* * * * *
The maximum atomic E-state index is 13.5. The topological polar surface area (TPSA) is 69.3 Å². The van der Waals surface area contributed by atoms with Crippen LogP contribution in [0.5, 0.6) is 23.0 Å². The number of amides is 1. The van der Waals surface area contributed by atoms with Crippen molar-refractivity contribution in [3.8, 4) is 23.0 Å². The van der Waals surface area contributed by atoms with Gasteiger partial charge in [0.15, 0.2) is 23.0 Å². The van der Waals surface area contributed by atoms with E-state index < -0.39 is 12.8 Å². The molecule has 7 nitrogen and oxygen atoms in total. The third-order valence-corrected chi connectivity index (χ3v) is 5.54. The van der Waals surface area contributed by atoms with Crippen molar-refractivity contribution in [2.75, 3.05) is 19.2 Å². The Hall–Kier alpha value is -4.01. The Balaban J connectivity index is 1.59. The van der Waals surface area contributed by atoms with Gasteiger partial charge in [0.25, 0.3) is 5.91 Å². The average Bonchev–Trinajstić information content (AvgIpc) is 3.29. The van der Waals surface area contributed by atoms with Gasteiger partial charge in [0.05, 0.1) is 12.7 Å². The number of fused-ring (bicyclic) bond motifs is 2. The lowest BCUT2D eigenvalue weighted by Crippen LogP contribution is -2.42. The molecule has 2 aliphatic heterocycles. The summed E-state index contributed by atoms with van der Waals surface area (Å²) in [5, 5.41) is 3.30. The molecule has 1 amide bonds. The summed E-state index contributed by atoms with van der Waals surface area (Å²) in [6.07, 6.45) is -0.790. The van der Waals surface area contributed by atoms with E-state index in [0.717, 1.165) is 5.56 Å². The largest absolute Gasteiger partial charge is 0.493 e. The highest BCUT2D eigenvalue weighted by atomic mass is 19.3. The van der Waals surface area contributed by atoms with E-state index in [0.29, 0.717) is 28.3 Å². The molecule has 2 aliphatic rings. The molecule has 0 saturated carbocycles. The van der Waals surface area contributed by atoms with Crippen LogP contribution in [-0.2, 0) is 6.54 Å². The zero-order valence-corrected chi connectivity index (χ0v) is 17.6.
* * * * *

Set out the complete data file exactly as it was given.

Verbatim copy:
The maximum atomic E-state index is 13.5. The topological polar surface area (TPSA) is 69.3 Å². The van der Waals surface area contributed by atoms with Crippen LogP contribution in [0.5, 0.6) is 23.0 Å². The number of amides is 1. The van der Waals surface area contributed by atoms with Crippen molar-refractivity contribution in [3.8, 4) is 23.0 Å². The van der Waals surface area contributed by atoms with Gasteiger partial charge in [0.15, 0.2) is 23.0 Å². The van der Waals surface area contributed by atoms with E-state index < -0.39 is 12.8 Å². The molecule has 7 nitrogen and oxygen atoms in total. The third-order valence-corrected chi connectivity index (χ3v) is 5.54. The van der Waals surface area contributed by atoms with Crippen molar-refractivity contribution in [2.75, 3.05) is 19.2 Å². The Hall–Kier alpha value is -4.01. The Balaban J connectivity index is 1.59. The van der Waals surface area contributed by atoms with Gasteiger partial charge in [0.25, 0.3) is 5.91 Å². The average Bonchev–Trinajstić information content (AvgIpc) is 3.29. The van der Waals surface area contributed by atoms with Gasteiger partial charge in [0.05, 0.1) is 12.7 Å². The number of fused-ring (bicyclic) bond motifs is 2. The lowest BCUT2D eigenvalue weighted by Crippen LogP contribution is -2.42. The molecule has 2 aliphatic heterocycles. The summed E-state index contributed by atoms with van der Waals surface area (Å²) in [5, 5.41) is 3.30. The molecule has 1 amide bonds. The summed E-state index contributed by atoms with van der Waals surface area (Å²) in [6.07, 6.45) is -0.790. The van der Waals surface area contributed by atoms with E-state index in [0.717, 1.165) is 5.56 Å². The largest absolute Gasteiger partial charge is 0.493 e. The highest BCUT2D eigenvalue weighted by atomic mass is 19.3. The van der Waals surface area contributed by atoms with E-state index in [0.29, 0.717) is 28.3 Å². The molecule has 2 aliphatic rings. The molecule has 0 saturated carbocycles. The van der Waals surface area contributed by atoms with Crippen LogP contribution in [-0.2, 0) is 6.54 Å². The zero-order valence-corrected chi connectivity index (χ0v) is 17.6.